Rep. Charles Boustany told supporters at a June fundraiser that he plans to run for the Senate in 2016 if Sen. David Vitter's 2015 gubernatorial run is successful, a donor told National Journal, and Boustany has hired an experienced Senate campaign manager to helm his political operation.
Boustany, a Louisiana Republican, has not publicly announced his Senate intentions, though in recent months he has taken steps that could be groundwork for a run if Vitter vacates his seat. But Donna Pelletier, the president of the Republican Women's Club in Acadiana, said that Boustany recently revealed his 2016 plans before a large Republican audience.
"The other night at the fundraiser he, at the podium, did announce that he is in fact going to be seeking the Senate seat when David Vitter wins," said Pelletier, who plans to support Boustany. "I was really surprised when he actually came out and confirmed that he was actually going to run, because he's been very coy about it."
Boustany's campaign confirmed that the fundraiser, a gathering of his closest friends and supporters at his mother's home in Lafayette, was the first time he'd laid out his plans for an audience. However, he's been discussing the possibilities with supporters across the state for the past several months.
"We're not going to get ahead of the governor's race. That has to play out; we'll see how it goes," Boustany told the gathering of about 250 supporters, according to a transcript provided by his campaign. "But the fact is you cannot wait to make plans. Your support is vital for all of this."
His campaign told National Journal on Monday that it raised more than $700,000 in the second quarter of 2015, beating the personal-best $657,000 that Boustany raised in the first quarter. The congressman is unopposed in a safely Republican congressional district, but everything he has stockpiled could be used in a Senate campaign. And Boustany hired a veteran Republican Senate campaign manager, Justin Brasell, several months ago. Brasell ran Sen. Tom Cotton's victorious campaign in Arkansas last year and also has managed campaigns for Sens. Mitch McConnell and John Thune.
If Vitter wins the governor's race in November, as is expected, he would have the ability to appoint his replacement. But there also would be a special election in 2016. That means prospective Senate hopefuls have to prepare for a variety of outcomes, including the possibility that Vitter appoints a placeholder, creating an open race on an expedited timeline.
Demonstrating early financial support from across the state is one way that Boustany can get an early leg up in that scenario.
"You get ready so you're ready when you need to be ready," Brasell said in an interview. "There's a governor's race going on in Louisiana and other statewide elections this year. Congressman Boustany is working very hard not to be a distraction with that."
But at the same time, Brasell said, "he's telling friends and supporters as he's traveling the state that, depending on what happens in the governor's race, he will consider a race for the United States Senate."
Boustany also has spoken to Sen. Roger Wicker, the chairman of the National Republican Senatorial Committee, and made his intentions clear to the committee, his campaign said.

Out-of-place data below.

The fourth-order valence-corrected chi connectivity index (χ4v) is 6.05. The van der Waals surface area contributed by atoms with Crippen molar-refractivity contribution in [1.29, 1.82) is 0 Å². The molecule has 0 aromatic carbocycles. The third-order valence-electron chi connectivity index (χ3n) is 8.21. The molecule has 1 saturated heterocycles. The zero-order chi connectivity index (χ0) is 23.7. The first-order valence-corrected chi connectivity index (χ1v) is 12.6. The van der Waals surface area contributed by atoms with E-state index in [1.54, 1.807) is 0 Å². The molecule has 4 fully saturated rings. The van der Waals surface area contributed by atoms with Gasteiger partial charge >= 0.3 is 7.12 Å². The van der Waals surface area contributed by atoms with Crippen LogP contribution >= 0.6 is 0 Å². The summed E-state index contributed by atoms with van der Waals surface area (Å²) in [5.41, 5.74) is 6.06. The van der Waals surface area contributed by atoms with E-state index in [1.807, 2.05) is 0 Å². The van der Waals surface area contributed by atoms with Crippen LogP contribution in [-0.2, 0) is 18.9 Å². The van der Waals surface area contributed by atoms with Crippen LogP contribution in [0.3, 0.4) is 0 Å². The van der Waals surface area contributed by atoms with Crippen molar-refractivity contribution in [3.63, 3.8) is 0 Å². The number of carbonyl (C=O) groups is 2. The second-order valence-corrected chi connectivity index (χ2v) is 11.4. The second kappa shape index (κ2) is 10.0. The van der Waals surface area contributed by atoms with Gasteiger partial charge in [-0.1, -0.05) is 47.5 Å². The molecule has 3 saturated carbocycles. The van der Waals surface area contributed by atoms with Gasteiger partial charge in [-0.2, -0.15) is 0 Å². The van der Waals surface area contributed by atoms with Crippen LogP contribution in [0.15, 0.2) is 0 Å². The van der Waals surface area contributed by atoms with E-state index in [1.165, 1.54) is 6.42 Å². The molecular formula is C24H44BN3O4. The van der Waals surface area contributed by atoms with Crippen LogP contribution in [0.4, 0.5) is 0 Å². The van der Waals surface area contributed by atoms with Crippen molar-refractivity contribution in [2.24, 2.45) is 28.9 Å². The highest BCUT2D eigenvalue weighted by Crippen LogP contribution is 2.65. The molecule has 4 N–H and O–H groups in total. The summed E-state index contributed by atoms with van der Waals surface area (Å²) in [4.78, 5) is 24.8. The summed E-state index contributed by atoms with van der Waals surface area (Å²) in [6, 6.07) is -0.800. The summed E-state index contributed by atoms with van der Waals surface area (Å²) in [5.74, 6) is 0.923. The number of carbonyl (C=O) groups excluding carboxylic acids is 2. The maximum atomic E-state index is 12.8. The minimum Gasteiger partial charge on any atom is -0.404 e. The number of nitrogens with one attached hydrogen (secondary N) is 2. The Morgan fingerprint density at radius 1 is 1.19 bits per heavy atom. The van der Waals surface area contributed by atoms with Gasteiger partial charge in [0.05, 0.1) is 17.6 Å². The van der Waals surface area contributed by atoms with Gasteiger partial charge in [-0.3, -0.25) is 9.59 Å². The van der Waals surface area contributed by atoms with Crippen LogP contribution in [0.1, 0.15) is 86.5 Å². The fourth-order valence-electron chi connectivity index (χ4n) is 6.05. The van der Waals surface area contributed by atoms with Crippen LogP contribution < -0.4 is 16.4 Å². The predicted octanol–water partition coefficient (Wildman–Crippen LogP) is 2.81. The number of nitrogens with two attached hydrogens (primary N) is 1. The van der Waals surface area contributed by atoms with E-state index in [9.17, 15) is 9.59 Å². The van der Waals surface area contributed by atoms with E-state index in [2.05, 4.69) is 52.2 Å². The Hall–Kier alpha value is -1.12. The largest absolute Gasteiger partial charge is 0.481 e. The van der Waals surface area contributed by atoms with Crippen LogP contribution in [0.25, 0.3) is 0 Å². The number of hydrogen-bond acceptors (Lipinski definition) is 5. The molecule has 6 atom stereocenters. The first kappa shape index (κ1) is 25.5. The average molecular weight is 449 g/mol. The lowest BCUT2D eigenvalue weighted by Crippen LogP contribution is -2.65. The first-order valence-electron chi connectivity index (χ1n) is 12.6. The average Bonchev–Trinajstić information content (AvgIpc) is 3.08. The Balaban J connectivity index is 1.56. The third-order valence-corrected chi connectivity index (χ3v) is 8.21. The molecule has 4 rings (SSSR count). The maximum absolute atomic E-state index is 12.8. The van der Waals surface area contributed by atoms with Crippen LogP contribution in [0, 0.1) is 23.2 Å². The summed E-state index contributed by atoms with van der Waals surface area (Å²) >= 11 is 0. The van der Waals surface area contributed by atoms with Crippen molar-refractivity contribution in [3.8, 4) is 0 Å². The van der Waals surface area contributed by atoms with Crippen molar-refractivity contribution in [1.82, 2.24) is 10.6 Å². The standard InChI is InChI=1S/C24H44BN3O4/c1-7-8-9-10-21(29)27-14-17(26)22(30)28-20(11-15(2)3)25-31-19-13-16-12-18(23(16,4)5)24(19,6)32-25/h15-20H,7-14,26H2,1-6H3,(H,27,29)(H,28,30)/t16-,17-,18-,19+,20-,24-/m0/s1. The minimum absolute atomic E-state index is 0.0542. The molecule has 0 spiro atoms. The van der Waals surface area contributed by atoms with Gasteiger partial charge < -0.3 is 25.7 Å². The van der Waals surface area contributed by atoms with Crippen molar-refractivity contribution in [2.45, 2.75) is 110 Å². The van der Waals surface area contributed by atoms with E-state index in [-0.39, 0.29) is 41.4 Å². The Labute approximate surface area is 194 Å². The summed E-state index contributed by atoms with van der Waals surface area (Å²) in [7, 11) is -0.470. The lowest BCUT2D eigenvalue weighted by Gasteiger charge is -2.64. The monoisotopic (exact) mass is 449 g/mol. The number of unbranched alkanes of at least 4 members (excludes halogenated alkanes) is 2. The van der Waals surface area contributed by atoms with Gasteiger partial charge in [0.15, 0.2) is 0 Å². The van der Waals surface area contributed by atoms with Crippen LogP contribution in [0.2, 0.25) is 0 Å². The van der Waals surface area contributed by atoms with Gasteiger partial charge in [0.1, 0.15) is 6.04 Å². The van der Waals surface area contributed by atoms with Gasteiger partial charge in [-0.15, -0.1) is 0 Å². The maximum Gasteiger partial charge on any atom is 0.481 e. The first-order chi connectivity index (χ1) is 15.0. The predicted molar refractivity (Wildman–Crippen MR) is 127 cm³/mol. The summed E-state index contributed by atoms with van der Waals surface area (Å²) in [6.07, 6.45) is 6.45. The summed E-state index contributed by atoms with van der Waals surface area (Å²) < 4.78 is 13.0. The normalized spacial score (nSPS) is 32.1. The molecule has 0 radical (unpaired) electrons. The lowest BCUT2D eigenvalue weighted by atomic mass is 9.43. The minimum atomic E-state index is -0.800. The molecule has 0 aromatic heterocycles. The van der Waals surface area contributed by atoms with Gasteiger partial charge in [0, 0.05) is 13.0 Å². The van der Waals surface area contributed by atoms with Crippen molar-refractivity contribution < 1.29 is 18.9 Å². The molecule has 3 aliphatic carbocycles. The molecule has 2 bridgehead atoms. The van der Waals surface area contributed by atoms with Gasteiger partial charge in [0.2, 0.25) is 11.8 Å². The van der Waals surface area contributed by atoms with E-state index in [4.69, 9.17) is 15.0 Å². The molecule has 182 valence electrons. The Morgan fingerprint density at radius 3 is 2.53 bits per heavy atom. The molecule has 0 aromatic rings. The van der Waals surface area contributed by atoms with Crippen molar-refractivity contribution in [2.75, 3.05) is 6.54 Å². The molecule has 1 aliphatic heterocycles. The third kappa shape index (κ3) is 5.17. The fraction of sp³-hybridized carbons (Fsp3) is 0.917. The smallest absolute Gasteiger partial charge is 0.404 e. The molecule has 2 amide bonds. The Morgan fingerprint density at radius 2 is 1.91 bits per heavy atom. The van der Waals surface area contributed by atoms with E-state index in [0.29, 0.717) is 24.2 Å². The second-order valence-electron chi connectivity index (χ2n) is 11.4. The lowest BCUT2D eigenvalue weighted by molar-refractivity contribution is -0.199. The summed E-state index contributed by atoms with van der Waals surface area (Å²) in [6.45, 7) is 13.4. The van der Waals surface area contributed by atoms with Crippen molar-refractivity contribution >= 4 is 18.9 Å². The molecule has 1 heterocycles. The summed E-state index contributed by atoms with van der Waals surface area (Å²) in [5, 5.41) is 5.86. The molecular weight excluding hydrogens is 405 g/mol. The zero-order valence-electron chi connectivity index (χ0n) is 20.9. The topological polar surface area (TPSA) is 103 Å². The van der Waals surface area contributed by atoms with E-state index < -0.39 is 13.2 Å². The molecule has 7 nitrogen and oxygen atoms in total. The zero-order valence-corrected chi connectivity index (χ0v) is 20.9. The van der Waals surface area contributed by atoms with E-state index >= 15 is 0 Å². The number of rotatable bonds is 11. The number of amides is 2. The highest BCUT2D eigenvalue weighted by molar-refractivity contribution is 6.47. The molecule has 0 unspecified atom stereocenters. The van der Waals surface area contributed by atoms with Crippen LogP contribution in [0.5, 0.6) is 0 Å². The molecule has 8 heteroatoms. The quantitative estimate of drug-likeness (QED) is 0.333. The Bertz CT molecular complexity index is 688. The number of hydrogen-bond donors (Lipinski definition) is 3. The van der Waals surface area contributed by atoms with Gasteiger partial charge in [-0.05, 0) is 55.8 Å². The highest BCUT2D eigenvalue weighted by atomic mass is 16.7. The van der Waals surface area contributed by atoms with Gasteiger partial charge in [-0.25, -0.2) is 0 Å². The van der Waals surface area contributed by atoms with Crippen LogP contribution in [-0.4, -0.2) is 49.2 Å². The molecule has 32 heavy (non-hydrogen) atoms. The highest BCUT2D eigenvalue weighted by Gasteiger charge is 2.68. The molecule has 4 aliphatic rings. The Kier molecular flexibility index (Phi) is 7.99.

Boustany wouldn't be the only Republican seeking to succeed Vitter. Rep. John Fleming told National Journal in late April that he would run for Senate in 2016 regardless of who Vitter appoints to finish his term (again, assuming Vitter becomes governor). Fleming also endorsed Vitter and said he believed he was a good candidate for the appointment because he and Vitter are "similarly aligned from a political viewpoint."
Another potential Senate hopeful, state Treasurer John Kennedy, is running for reelection in 2015. But his campaign leaked internal polling memos earlier this spring that showed him leading a hypothetical Senate race. He had nearly $3.5 million in his reelection account in January for a race that's not expected to be competitive, and his top aide recently created a federal super PAC.
Until now, Boustany has deflected questions about the Senate. In June, he told USA Today that he was waiting for the governor's race to be over, and he was simply "raising money for my next campaign and building support ... for whatever campaign it is." The Daily Advertiser of Lafayette recently called on him to make his political intentions known.
Boustany, meanwhile, has been "attached at the hip" to Vitter throughout the gubernatorial campaign, Pelletier said. Boustany gave an in-person endorsement to the senator's campaign earlier this year and has held joint meetings with Vitter to talk about their legislative collaboration.
Boustany allies believe that he can make a compelling case to Vitter as the most experienced choice for a Senate appointment, despite the fact that Vitter supported Boustany's opponent in his 2012 House race. They point to Boustany's work on efforts to repeal Obamacare and their collaboration on veterans' hospitals in the state.
"He's got a lot of legislative accomplishments," said Brasell. "He is by far and away the most accomplished legislator that is being mentioned for this seat. That is something he and Senator Vitter have in common; they like to get things done and they work well together."
That's a message Boustany is readying for the trail.
"We're going to need leadership as turnover is occurring in Louisiana politics," he told supporters at the fundraiser. "Leadership that can pull our delegation together, help get unprecedented coordination from our federal delegation at the state and local level, and deliver for you and continue Louisiana's path to greatness in driving this country's economy. I want to be a part of that. I want to do it in a place where I can be most effective."
This article is from the archive of our partner National Journal.
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